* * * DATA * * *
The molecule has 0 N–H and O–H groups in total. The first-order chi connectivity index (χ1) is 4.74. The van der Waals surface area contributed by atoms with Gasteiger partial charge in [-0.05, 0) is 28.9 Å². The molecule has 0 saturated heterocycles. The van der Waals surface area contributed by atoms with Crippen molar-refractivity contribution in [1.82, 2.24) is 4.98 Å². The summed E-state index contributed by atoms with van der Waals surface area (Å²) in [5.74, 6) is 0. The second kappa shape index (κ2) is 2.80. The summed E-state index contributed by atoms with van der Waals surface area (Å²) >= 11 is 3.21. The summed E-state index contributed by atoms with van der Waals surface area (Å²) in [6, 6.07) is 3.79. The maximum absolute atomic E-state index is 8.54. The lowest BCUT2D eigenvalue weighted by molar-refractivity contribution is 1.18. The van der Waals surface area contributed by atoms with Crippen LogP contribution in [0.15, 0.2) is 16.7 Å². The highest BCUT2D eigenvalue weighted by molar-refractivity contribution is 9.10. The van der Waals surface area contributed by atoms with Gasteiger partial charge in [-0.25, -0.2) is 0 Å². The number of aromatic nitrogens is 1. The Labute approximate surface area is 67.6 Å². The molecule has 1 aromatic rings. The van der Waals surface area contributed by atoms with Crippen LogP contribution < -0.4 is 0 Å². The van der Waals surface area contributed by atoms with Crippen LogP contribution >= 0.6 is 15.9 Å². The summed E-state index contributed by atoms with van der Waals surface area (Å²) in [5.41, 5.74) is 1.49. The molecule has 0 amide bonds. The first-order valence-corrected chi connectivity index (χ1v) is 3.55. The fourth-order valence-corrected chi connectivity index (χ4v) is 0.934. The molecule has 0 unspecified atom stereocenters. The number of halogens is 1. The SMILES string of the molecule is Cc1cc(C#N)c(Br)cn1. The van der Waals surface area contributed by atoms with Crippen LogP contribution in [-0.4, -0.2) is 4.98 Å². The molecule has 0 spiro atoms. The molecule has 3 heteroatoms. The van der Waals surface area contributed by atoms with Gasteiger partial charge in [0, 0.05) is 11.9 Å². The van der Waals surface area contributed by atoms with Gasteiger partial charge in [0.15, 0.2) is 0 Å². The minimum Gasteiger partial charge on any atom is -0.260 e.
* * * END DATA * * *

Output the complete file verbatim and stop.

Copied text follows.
The molecule has 0 N–H and O–H groups in total. The first-order chi connectivity index (χ1) is 4.74. The van der Waals surface area contributed by atoms with Gasteiger partial charge in [-0.05, 0) is 28.9 Å². The molecule has 0 saturated heterocycles. The van der Waals surface area contributed by atoms with Crippen molar-refractivity contribution in [1.82, 2.24) is 4.98 Å². The summed E-state index contributed by atoms with van der Waals surface area (Å²) in [5.74, 6) is 0. The second kappa shape index (κ2) is 2.80. The summed E-state index contributed by atoms with van der Waals surface area (Å²) >= 11 is 3.21. The summed E-state index contributed by atoms with van der Waals surface area (Å²) in [6, 6.07) is 3.79. The maximum absolute atomic E-state index is 8.54. The lowest BCUT2D eigenvalue weighted by molar-refractivity contribution is 1.18. The van der Waals surface area contributed by atoms with Crippen LogP contribution in [0.15, 0.2) is 16.7 Å². The highest BCUT2D eigenvalue weighted by molar-refractivity contribution is 9.10. The van der Waals surface area contributed by atoms with Gasteiger partial charge in [-0.25, -0.2) is 0 Å². The number of aromatic nitrogens is 1. The Labute approximate surface area is 67.6 Å². The molecule has 1 aromatic rings. The van der Waals surface area contributed by atoms with Crippen LogP contribution < -0.4 is 0 Å². The van der Waals surface area contributed by atoms with Crippen LogP contribution >= 0.6 is 15.9 Å². The summed E-state index contributed by atoms with van der Waals surface area (Å²) in [5.41, 5.74) is 1.49. The molecule has 0 amide bonds. The first-order valence-corrected chi connectivity index (χ1v) is 3.55. The fourth-order valence-corrected chi connectivity index (χ4v) is 0.934. The molecule has 0 unspecified atom stereocenters. The number of halogens is 1. The SMILES string of the molecule is Cc1cc(C#N)c(Br)cn1. The van der Waals surface area contributed by atoms with Crippen LogP contribution in [-0.4, -0.2) is 4.98 Å². The molecule has 0 spiro atoms. The molecule has 3 heteroatoms. The van der Waals surface area contributed by atoms with Gasteiger partial charge in [0, 0.05) is 11.9 Å². The van der Waals surface area contributed by atoms with Gasteiger partial charge in [0.15, 0.2) is 0 Å². The minimum Gasteiger partial charge on any atom is -0.260 e.